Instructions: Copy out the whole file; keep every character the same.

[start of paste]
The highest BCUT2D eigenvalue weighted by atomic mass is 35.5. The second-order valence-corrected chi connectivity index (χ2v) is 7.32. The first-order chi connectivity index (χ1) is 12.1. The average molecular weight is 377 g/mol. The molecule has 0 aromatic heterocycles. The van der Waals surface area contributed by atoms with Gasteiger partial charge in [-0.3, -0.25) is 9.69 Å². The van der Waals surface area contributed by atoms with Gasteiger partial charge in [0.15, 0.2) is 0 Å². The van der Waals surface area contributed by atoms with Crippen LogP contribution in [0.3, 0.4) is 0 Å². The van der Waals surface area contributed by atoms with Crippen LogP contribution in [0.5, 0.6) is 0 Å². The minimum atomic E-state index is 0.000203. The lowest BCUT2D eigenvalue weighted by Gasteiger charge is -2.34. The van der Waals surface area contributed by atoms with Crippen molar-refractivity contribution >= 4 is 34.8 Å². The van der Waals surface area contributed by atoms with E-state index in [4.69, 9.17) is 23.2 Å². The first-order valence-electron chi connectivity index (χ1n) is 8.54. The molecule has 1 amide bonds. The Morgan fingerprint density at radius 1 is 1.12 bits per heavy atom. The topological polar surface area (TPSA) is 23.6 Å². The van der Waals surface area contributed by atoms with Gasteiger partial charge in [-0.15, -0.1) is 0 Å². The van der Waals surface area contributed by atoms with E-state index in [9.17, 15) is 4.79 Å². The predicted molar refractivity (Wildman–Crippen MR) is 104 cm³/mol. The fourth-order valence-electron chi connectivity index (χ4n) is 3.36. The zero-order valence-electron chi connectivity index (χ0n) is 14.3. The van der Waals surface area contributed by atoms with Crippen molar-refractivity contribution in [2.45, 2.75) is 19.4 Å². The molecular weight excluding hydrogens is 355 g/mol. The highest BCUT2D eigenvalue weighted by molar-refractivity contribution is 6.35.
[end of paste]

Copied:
The highest BCUT2D eigenvalue weighted by atomic mass is 35.5. The second-order valence-corrected chi connectivity index (χ2v) is 7.32. The first-order chi connectivity index (χ1) is 12.1. The average molecular weight is 377 g/mol. The molecule has 0 aromatic heterocycles. The van der Waals surface area contributed by atoms with Gasteiger partial charge in [-0.3, -0.25) is 9.69 Å². The van der Waals surface area contributed by atoms with Gasteiger partial charge in [0.15, 0.2) is 0 Å². The van der Waals surface area contributed by atoms with Crippen LogP contribution in [0.3, 0.4) is 0 Å². The van der Waals surface area contributed by atoms with Crippen LogP contribution in [0.5, 0.6) is 0 Å². The minimum atomic E-state index is 0.000203. The lowest BCUT2D eigenvalue weighted by Gasteiger charge is -2.34. The van der Waals surface area contributed by atoms with Crippen molar-refractivity contribution >= 4 is 34.8 Å². The van der Waals surface area contributed by atoms with E-state index in [4.69, 9.17) is 23.2 Å². The first-order valence-electron chi connectivity index (χ1n) is 8.54. The molecule has 1 amide bonds. The Morgan fingerprint density at radius 1 is 1.12 bits per heavy atom. The topological polar surface area (TPSA) is 23.6 Å². The van der Waals surface area contributed by atoms with Gasteiger partial charge in [-0.15, -0.1) is 0 Å². The van der Waals surface area contributed by atoms with E-state index in [9.17, 15) is 4.79 Å². The predicted molar refractivity (Wildman–Crippen MR) is 104 cm³/mol. The fourth-order valence-electron chi connectivity index (χ4n) is 3.36. The zero-order valence-electron chi connectivity index (χ0n) is 14.3. The van der Waals surface area contributed by atoms with Crippen molar-refractivity contribution in [2.45, 2.75) is 19.4 Å². The molecular weight excluding hydrogens is 355 g/mol. The highest BCUT2D eigenvalue weighted by molar-refractivity contribution is 6.35.